- Together with the preposition δια (dia) meaning through or throughout: the verb διατασσω (diatasso), which also occurs as διαταττω (diatatto), meaning to penetrate-and-arrange. This importantly nuanced verb deals with a multiple of items that someone arranges by figuratively or literally "stepping into" the cluster and organizing it from the inside out, or at least from a vantage point of deep familiarity. This is the verb with which Jesus "dia-directed" his disciples (Matthew 11:1), with which he "dia-directed" the mobbing bystanders into giving Jairus' daughter something to eat (Luke 8:55), and with which God dia-directed the Israelites by being in their midst (Acts 7:44). This graceful verb is used 16 times; see full concordance, and from it derive:
- The noun διαταγη (diatage), meaning a command or direction, and particularly a through-and-through command or one that interrupts the goings on (Acts 7:53 and Romans 13:2 only).
- The noun διαταγμα (diatagma) describes the thing so directed, the situation that has been through-and-through directed into order (Hebrews 11:23 only).
- Together with the preposition επι (epi) meaning on or upon: the verb επιδιατασσομαι (epidiatassomai), meaning to additionally arrange through-and-through, either to add more ordered stuff to the existing order or to order to existing stuff to an even deeper degree. This verb occurs in Galatians 3:15 only.
- Again together with the preposition επι (epi) meaning on or upon: the verb επιτασσω (epitasso), meaning to place upon, to additionally direct (Mark 6:27), to take or place in control over, to overrule (Mark 1:27, 9:25, Luke 8:25), to manage a very large group (Mark 6:39) or broad undertaking (Luke 14:22). This versatile verb occurs 10 times; see full concordance, and from it derives:
- The noun επιταγη (epitage), which describes a broad directorate or overarching authority (Romans 16:26), particularly an authority given by a higher authority (1 Corinthians 7:6). In this latter verse, Paul uses our noun juxtaposed with συγγνωμη (suggnome), meaning "from a shared knowledge," which indicates that our noun επιταγη (epitage) speaks of authority from knowledge that only Paul has. It's used 7 times; see full concordance.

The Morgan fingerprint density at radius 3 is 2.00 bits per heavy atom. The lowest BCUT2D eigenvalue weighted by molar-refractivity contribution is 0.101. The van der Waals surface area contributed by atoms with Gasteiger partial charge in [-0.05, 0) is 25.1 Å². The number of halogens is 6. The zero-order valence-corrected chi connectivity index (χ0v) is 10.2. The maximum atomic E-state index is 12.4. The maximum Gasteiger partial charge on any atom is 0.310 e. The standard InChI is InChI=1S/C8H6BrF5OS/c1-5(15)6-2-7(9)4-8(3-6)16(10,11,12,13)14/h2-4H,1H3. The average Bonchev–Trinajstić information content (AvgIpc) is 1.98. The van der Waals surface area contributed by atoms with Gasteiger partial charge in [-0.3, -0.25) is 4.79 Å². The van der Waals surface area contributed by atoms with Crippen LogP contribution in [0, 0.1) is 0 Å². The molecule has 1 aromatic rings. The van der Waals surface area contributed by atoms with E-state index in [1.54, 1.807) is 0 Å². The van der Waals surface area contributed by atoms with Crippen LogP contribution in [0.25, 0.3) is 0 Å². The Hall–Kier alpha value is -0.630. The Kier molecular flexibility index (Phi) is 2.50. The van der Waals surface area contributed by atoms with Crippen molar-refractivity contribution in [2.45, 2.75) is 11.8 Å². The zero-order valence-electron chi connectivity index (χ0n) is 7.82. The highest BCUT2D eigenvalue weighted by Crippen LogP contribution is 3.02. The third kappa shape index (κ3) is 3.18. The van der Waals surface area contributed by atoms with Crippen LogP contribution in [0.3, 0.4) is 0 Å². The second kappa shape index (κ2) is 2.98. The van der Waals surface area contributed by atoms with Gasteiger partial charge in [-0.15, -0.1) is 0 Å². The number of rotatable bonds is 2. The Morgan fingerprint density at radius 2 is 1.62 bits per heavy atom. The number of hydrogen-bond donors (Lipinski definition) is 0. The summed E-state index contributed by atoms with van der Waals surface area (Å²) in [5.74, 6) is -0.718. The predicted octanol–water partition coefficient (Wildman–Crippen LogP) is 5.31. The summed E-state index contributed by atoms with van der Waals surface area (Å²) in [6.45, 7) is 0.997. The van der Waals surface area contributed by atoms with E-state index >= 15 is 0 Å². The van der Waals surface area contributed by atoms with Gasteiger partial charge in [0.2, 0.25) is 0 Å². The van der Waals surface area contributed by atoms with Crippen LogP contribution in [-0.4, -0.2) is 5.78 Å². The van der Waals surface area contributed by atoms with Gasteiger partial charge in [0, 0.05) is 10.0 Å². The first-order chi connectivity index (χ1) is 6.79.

- Together with the preposition προς (pros) meaning toward: the verb προστασσω (prostasso), meaning to direct toward, to arrange people or a situation in such a way that people begin to move toward another place or situation. This verb is used 8 times; see full concordance.
- Together with the preposition συν (sun), meaning together or with: the verb συντασσω (suntasso), to direct together, to arrange together or to have been ordered or directed collectively (Matthew 26:19 and 27:10 only).
- The noun ταγμα (tagma), which denotes anything arranged or ordered, such as a military unit, school of thought or society at large (1 Corinthians 15:23 only).
- The adjective τακτος (taktos), meaning ordered, prescribed, organized, directed (Acts 12:21 only).
- The noun ταξις (taxis), which describes an instance of the verb: an arrangement, a setting, an appointment, a direction, a proper ordering. This noun is used 10 times; see full concordance.
- Together with the preposition υπο (hupo) meaning under, beneath or through: the verb υποτασσω (hupotasso), meaning to direct or arrange beneath or below: to subordinate, to subdue, to subject.
Note that this verb does not simply speak of commanding "lower" entities to do one's bidding, but rather gathering "receptive" entities within relative positions to each other in which they all may flourish, like chicks under the wing (Luke 2:51). Because the Bible applies this verb mostly in connection to God's natural law, a "subjection" is like the "subjection" to the rules of a game, in that it results in liberty rather than restriction (Romans 8:7). The seventy returned excited that daimons were subjected to them (Luke 10:17), not because they could now exorcize the lands in spectacular spiritual pyrotechnics, but rather because daimons are notoriously difficult to get a hold of and now finally responded to their guidance (the name Beelzebub means Lord of the Flies, and flies, as you will have observed, are unable to acknowledge central rule, or to respond to verbal commands or helpful gesticulation). This verb is used 40 times; see full concordance, and from it derive:
- Again together with the particle of negation α (a), meaning not or without: the adjective ανυποτακτος (anupotaktos), meaning without being subordinated, not subjected, without adhering to direction. When this word is used in the context of knowledge of, and thus compliance with, and thus subjection to natural law, this adjective describes the unfortunate captivity that ignorant people suffer. People who live in "subjection" to the laws of nature, soar freely through the realms. This adjective is used 4 times; see full concordance.
- The noun υποταγη (hupotage), meaning submission, subordination. When this noun describes "submission" to natural law, it is obviously synonymous with freedom. It's used 4 times; see full concordance